PACIFICARE: Stock Falls 49% as Earnings ‘Stun’ Investors
Shares of Santa Ana, Calif.-based PacifiCare Health Systems "plunged" 49% last week after the insurer announced that higher-than-expected medical costs will cause it to "fall well short of Wall Street expectations," the AP/Houston Chronicle reports. While analysts expected the company to post third-quarter earnings of $1.90 per share, PacifiCare said it expects to break even or lose up to 10 cents a share, and that its earnings for the rest of the year will also fall below previous estimates. The insurer said higher hospital use by its members is to blame for the rise in costs, adding that it plans to shift more money into reserves to cover the increased claims. In addition, PacifiCare -- the nation's largest Medicare HMO with nearly 1 million members -- will freeze enrollment in its Medicare program "until it completes a review of its business to try to contain costs." Investors were "stunned" by the announcement, in part because premium increases and exits from unprofitable markets have helped the HMO industry to recover this year (AP/Houston Chronicle, 10/11).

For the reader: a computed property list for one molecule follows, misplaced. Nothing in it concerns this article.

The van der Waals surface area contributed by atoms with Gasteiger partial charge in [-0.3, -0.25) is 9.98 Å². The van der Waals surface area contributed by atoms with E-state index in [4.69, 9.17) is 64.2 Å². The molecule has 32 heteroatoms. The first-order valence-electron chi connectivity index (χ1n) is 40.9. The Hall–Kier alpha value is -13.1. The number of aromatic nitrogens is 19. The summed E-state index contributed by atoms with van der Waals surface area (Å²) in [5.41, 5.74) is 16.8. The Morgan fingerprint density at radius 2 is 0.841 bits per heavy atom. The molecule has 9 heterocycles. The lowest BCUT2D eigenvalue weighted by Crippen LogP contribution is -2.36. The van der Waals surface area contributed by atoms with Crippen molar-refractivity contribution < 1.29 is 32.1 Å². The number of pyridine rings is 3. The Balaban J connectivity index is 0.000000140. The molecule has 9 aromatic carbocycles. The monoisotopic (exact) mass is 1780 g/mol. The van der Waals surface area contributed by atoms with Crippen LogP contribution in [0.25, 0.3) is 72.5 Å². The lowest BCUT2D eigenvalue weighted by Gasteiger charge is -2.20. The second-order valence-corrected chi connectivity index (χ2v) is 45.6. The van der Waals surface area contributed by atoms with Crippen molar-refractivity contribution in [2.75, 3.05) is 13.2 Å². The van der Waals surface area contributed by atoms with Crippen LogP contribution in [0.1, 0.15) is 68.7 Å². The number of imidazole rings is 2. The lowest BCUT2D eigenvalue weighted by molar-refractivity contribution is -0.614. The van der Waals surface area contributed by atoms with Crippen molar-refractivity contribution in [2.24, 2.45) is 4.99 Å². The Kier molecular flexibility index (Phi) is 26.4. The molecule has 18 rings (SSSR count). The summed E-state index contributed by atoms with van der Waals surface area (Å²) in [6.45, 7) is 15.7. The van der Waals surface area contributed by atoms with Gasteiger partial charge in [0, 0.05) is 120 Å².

A 'Grave' Situation
Even if PacifiCare opts to exit "its prized Medicare line," the insurer is legally prohibited from doing so until the end of 2001. Many analysts are also skeptical of a takeover, and say that buying the financially ailing company would "assume too many problems with too little hope for profit." Sheryl Skolnick, a health care analyst with BancBoston Robertson Stephens, said, "What you're seeing here is a recognition that this is not a one-quarter or even a one-year problem. Does that mean that Wall Street is writing then off as an investable stock? Yes. Does that mean that the company goes away? It's too soon for anybody to speculate on that." PacifiCare is evaluating all operations; layoffs and other cost-cutting measures could be planned. PacifiCare spokesperson Ben Singer said, "To a degree, Wall Street is right. They have concerns about the Medicare business and about our ability to move quickly (to accommodate other changes) in a way that will sustain the company." However, he added, "Our job right now is to look at all aspects of our business for the near and long term. And that's what the company's leadership is doing" (Bernstein, Los Angeles Times, 10/14).